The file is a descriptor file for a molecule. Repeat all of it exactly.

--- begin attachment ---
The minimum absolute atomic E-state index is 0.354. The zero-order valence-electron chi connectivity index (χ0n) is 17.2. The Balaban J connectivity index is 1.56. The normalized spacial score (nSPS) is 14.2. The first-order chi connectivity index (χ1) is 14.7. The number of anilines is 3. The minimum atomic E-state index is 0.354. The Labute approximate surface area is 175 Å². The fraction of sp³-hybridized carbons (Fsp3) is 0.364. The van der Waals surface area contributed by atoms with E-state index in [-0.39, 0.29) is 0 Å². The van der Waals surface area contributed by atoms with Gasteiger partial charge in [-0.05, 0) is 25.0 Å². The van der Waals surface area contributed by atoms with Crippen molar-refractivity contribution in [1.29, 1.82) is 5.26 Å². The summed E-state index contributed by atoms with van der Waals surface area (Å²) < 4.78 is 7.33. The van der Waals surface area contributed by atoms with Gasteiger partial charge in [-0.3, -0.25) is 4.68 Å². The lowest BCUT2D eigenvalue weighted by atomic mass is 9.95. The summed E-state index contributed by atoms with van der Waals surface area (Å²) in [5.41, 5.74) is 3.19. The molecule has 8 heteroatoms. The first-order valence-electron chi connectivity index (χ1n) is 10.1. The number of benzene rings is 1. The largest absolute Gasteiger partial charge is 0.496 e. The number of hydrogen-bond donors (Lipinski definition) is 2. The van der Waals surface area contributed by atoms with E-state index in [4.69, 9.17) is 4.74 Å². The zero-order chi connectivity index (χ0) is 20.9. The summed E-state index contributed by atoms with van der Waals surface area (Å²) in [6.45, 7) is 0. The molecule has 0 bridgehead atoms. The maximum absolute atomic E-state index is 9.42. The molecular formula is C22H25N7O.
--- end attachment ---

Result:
The minimum absolute atomic E-state index is 0.354. The zero-order valence-electron chi connectivity index (χ0n) is 17.2. The Balaban J connectivity index is 1.56. The normalized spacial score (nSPS) is 14.2. The first-order chi connectivity index (χ1) is 14.7. The number of anilines is 3. The minimum atomic E-state index is 0.354. The Labute approximate surface area is 175 Å². The fraction of sp³-hybridized carbons (Fsp3) is 0.364. The van der Waals surface area contributed by atoms with E-state index in [-0.39, 0.29) is 0 Å². The van der Waals surface area contributed by atoms with Gasteiger partial charge in [-0.05, 0) is 25.0 Å². The van der Waals surface area contributed by atoms with Crippen molar-refractivity contribution in [1.29, 1.82) is 5.26 Å². The summed E-state index contributed by atoms with van der Waals surface area (Å²) < 4.78 is 7.33. The van der Waals surface area contributed by atoms with Gasteiger partial charge in [-0.3, -0.25) is 4.68 Å². The lowest BCUT2D eigenvalue weighted by atomic mass is 9.95. The summed E-state index contributed by atoms with van der Waals surface area (Å²) in [5.41, 5.74) is 3.19. The molecule has 8 heteroatoms. The first-order valence-electron chi connectivity index (χ1n) is 10.1. The number of benzene rings is 1. The largest absolute Gasteiger partial charge is 0.496 e. The number of hydrogen-bond donors (Lipinski definition) is 2. The van der Waals surface area contributed by atoms with E-state index in [4.69, 9.17) is 4.74 Å². The zero-order chi connectivity index (χ0) is 20.9. The summed E-state index contributed by atoms with van der Waals surface area (Å²) in [6.45, 7) is 0. The molecule has 0 bridgehead atoms. The maximum absolute atomic E-state index is 9.42. The molecular formula is C22H25N7O.